Biden tells Netanyahu he expects quick de-escalation of attacks in Gaza

Palestinians inspect their destroyed homes following overnight Israeli airstrikes in Gaza on Wednesday. Photo by Ismael Mohamad/UPI

May 20 (UPI) — President Joe Biden spoke with Israeli Prime Minister Benjamin Netanyahu by phone on Wednesday and said he expects a quick de-escalation of military attacks against Palestinian targets in Gaza to make way for a cease-fire.

The call came two days after Biden last spoke with Netanyahu. On Monday, the U.S. president said Israel has a right to defend itself but called for a cessation of hostilities, encouraging Israel to make every effort to protect innocent civilians.

Wednesday’s call was more urgent.

“The two leaders had a detailed discussion on the state of events in Gaza, Israel’s progress in degrading the capabilities of Hamas and other terrorist elements and ongoing diplomatic efforts by regional governments and the United States,” the White House said.

“The president conveyed to the prime minister that he expected a significant de-escalation today on the path to a cease-fire.”

Biden told Netanyahu in Monday’s call that Israel can defend the strikes for only so long.

In response to Wednesday’s call, Netanyahu said he’s “determined to continue” the strikes until their “objective is achieved — to bring back the quiet and security” to Israelis.

“With every day that passes, we strike more abilities of the terrorist organizations,” Netanyahu said, according to The Jerusalem Post. “We are thwarting more senior commanders, toppling more terrorist towers, striking more arms caches.”

Hostilities continued overnight Tuesday as Israeli attacks against Hamas targets entered its 10th day.

The Norwegian Refugee Council said Tuesday that 11 children between the ages of 5 and 15 that were participating in its trauma program in Gaza were killed in their homes by Israeli airstrikes.

Overall more than 220 people including more than 60 children in Gaza and 12 people, including two children in Israel, have been killed in what NRC Secretary-General Jan Egeland described as a “maddening, crazy exchange of rockets and missiles.”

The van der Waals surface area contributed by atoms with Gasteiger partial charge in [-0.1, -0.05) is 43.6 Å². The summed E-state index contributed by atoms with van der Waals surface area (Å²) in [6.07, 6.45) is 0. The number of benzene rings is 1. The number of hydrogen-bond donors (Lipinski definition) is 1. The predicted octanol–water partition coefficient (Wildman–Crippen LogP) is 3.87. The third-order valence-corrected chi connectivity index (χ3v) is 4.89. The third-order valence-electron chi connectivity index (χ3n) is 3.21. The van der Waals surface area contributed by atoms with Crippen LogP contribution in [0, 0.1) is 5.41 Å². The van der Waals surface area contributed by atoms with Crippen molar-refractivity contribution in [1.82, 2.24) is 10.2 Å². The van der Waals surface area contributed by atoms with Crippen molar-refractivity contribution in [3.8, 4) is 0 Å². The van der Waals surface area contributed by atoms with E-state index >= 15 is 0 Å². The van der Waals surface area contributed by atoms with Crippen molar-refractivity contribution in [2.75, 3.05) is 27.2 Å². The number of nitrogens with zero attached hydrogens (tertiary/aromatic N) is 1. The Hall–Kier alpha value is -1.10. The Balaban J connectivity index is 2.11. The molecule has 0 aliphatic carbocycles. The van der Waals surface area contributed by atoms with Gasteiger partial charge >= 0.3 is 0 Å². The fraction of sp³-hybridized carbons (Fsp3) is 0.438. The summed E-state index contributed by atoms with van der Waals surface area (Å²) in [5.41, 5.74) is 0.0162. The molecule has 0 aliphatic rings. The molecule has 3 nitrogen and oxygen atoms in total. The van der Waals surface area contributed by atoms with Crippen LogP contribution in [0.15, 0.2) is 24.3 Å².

Karl Schembri, NRC’s regional media adviser told CNN the organization has dealt with children who experience “absolutely terrifying, violent nightmares, that make them unable to function.”

“The violence, there’s no escape from it. This is not like going to some frontline, which you can avoid. This is the frontline coming to your bedroom,” Schembri said.

The Israeli military said more than 50 warplanes hit the southern part of the Gaza Strip in fighting late Tuesday. Israel has targeted Hamas tunnels used to hide rockets and other weapons.

Israeli military spokesman Lt. Col. Jonathan Conricus said attacks to destroy the tunnels will be expanded. The network of tunnels lie beneath heavily populated areas, and the bombings are killing civilians living in the buildings above them.

More than 50 Hamas rocket attacks were launched from Gaza on Tuesday, aimed at southern Israeli communities. Two workers from Thailand were killed in the attack, Israeli officials said.

A meeting of the United Nations Security Council on Tuesday failed to reach agreement on calling for a cease-fire, and France filed a draft resolution calling for an end to the violence.

The United States has also called for a cease-fire, but blocked attempts to issue a joint statement, saying that such a communique would not help de-escalate the conflict.

Riyad Mansour, the Palestinian representative to the United Nations, said the lack of a unified position by the Security Council is “shameful.”


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